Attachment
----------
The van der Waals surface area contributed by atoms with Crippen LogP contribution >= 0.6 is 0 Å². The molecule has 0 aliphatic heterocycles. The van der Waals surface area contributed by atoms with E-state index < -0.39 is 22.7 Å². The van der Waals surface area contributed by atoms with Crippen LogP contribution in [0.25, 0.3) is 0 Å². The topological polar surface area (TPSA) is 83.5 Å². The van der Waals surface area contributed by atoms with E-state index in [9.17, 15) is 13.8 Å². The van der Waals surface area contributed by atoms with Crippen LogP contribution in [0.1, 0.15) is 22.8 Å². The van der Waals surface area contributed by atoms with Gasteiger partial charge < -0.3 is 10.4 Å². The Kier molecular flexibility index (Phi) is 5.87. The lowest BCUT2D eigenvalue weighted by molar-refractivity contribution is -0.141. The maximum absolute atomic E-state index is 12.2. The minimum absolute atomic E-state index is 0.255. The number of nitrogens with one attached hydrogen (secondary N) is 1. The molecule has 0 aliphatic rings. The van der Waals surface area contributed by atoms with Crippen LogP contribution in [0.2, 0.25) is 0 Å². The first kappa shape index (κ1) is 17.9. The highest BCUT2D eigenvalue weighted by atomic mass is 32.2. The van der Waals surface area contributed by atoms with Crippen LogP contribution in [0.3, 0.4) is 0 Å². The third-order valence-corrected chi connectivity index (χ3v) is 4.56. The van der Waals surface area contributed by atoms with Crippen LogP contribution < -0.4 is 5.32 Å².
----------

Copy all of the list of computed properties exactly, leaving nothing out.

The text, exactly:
The van der Waals surface area contributed by atoms with Crippen LogP contribution >= 0.6 is 0 Å². The molecule has 0 aliphatic heterocycles. The van der Waals surface area contributed by atoms with E-state index < -0.39 is 22.7 Å². The van der Waals surface area contributed by atoms with Crippen LogP contribution in [0.25, 0.3) is 0 Å². The topological polar surface area (TPSA) is 83.5 Å². The van der Waals surface area contributed by atoms with E-state index in [9.17, 15) is 13.8 Å². The van der Waals surface area contributed by atoms with Crippen LogP contribution in [0.1, 0.15) is 22.8 Å². The van der Waals surface area contributed by atoms with Gasteiger partial charge < -0.3 is 10.4 Å². The Kier molecular flexibility index (Phi) is 5.87. The lowest BCUT2D eigenvalue weighted by molar-refractivity contribution is -0.141. The maximum absolute atomic E-state index is 12.2. The minimum absolute atomic E-state index is 0.255. The number of nitrogens with one attached hydrogen (secondary N) is 1. The molecule has 0 aliphatic rings. The van der Waals surface area contributed by atoms with Crippen LogP contribution in [0.2, 0.25) is 0 Å². The first kappa shape index (κ1) is 17.9. The highest BCUT2D eigenvalue weighted by atomic mass is 32.2. The van der Waals surface area contributed by atoms with Crippen LogP contribution in [0.3, 0.4) is 0 Å². The third-order valence-corrected chi connectivity index (χ3v) is 4.56. The van der Waals surface area contributed by atoms with Crippen LogP contribution < -0.4 is 5.32 Å².